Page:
Politics

Of tax U-turns, captain’s calls and clusterfucks

As the campaign enters its final weekend, Jacinda Ardern and Grant Robertson have attempted to lance the boil, pledging Labour won’t introduce new tax changes before 2021. Now the attacks will switch from tax to leadership, writes Toby Manhire

It was a “captain’s call” to push open the door to significant changes in the tax system within a first Labour term, said new leader Jacinda Ardern just over three weeks ago. “It is different leadership, different decisions,” she told the New Zealand Herald Job Interview panel. “Andrew [Little] made a call that he would go back to the electorate. I made a call that if I was in government and presented with a tax working group paper that suggested these are the things you need to do to be able to tackle the housing crisis and inequality in your tax system, to then sit on that for one, maybe two years without doing anything didn’t feel right to me.”

JAcinda Ardern at the New Zealand Herald

It was a bold statement: a stake in the ground. It could only have been done from a position of enormous strength. But it was also an odd position to take. It was a red rag to a Steven Joyce bull. As chewed over on the Gone By Lunchtime podcast yesterday, the time it takes to assemble a working group, for the group to do their working, for the recommendations to be weighed and for the IRD to get them into shape for introduction would surely take us just about up to 2020 anyway.

And to turn to the most authoritative online source, here is the Urban Dictionary definition of Captain’s Call, noting the Australian antecedent:

If not quite a full-blown clusterfuck, over the course of the campaign that captain’s call has turned into a thorn in Labour’s side. The National campaign has in recent days become an all-out, sometimes histrionic assault on Labour’s tax plans. After the fiscal-hole belly-flop, the “Let’s Tax This” mantra seemed to be having real effect. And this morning the party leadership essentially admitted as much. It gritted its teeth and ripped the thorn out, in the full knowledge that it would bring a thousand headlines of U-turn, flip-flop and volte-face.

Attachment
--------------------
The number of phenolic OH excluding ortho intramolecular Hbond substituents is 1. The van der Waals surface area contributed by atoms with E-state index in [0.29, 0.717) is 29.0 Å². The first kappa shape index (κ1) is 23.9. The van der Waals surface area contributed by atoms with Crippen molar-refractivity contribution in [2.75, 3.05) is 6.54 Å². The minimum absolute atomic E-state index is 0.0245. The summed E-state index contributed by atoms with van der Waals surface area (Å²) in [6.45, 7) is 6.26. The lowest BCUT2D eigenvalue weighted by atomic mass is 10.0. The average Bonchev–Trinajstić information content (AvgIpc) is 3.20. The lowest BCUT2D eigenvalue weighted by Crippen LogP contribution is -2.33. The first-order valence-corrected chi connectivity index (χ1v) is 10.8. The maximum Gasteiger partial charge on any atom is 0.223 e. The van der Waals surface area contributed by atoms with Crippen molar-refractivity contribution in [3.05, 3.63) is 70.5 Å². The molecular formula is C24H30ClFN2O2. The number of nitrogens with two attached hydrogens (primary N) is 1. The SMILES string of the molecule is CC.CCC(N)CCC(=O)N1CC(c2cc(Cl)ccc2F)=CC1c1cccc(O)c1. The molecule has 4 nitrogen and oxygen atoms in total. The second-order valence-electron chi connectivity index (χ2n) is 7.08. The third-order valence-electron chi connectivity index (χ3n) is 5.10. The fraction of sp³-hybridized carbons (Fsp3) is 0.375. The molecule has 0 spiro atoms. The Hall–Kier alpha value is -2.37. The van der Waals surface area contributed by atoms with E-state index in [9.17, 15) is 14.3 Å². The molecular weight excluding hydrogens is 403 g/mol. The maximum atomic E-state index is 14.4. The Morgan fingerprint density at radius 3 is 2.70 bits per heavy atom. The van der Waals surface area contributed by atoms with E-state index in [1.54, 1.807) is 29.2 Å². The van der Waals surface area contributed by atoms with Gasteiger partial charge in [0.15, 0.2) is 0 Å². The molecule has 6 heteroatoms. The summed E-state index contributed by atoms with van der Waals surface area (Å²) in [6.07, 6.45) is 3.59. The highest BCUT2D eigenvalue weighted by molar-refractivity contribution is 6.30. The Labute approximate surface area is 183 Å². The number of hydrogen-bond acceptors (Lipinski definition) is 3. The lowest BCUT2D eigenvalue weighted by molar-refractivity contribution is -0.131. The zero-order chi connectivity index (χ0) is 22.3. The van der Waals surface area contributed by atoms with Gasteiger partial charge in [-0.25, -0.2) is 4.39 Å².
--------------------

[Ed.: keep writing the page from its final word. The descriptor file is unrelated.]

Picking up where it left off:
The important bit began in the eighth paragraph of Labour’s statement, with a tacit acknowledgement of error: “Labour will not shy away from the hard issues such as fixing the housing crisis and we are determined to do what is right, but we also know we must take New Zealanders with us as we do that.”

The promise is for public involvement in the Tax Working Group, parliamentary oversight, and, most critically of all, no changes before a second term.

“We know it is important to get this right, so we will balance the need for certainty and urgency by ensuring that any potential changes will not come into effect until the 2021 tax year. This gives multiple opportunities for public input, and a general election before any new tax would come into effect. To avoid any doubt, no one will be affected by any tax changes arising from the outcomes of the Working Group until 2021. There will be no new taxes or levies introduced in our first term of government beyond those we have already announced.”

Grant Robertson speaks to media. Grab: RNZ

Fronting up to the press this morning, finance spokesperson Grant Robertson – the one senior colleague Ardern had said she’d consulted on her captain’s call – was asked if the decision was made in the knowledge it could be the difference between winning and losing. They were faced with “a desperate series of lies and spin” from the National Party, he said. We can take that as a yes. Certainly it suggests that the party’s internal polling – and we await with interest tonight’s Colmar/TVNZ poll – has been trending the same way as the other night’s Newshub result.

The trade-off for Labour was the hit it will take by backing down on the most prominent act of decisive leadership from Ardern – already National’s pollster is characterising the act as “panic” – versus the ability to regain grip on the direction of their own campaign. Ardern will hope to sell this is a setback rather than a catastrophe, as a sign of humility rather than misstep. There will be a lot of “we’ve listened to New Zealanders”.

Labour will have to ride out at least 24 hours before it can hope to get back into gear. But going into the last weekend of the campaign, it had to be done now, or not at all. And while the National campaign machine won’t be in any hurry to drop the Let’s Tax This concern trolling – Joyce was out of the blocks within minutes with “The public simply can’t trust Labour on tax” – watch as the glare of its spotlight pans towards questions of leadership.

Politics podcast: To listen to Wednesday’s episode of Gone By Lunchtime, either download (right click to save) or stream the podcast using the player below, or subscribe via iTunes, or here on Stitcher (RSS feed).

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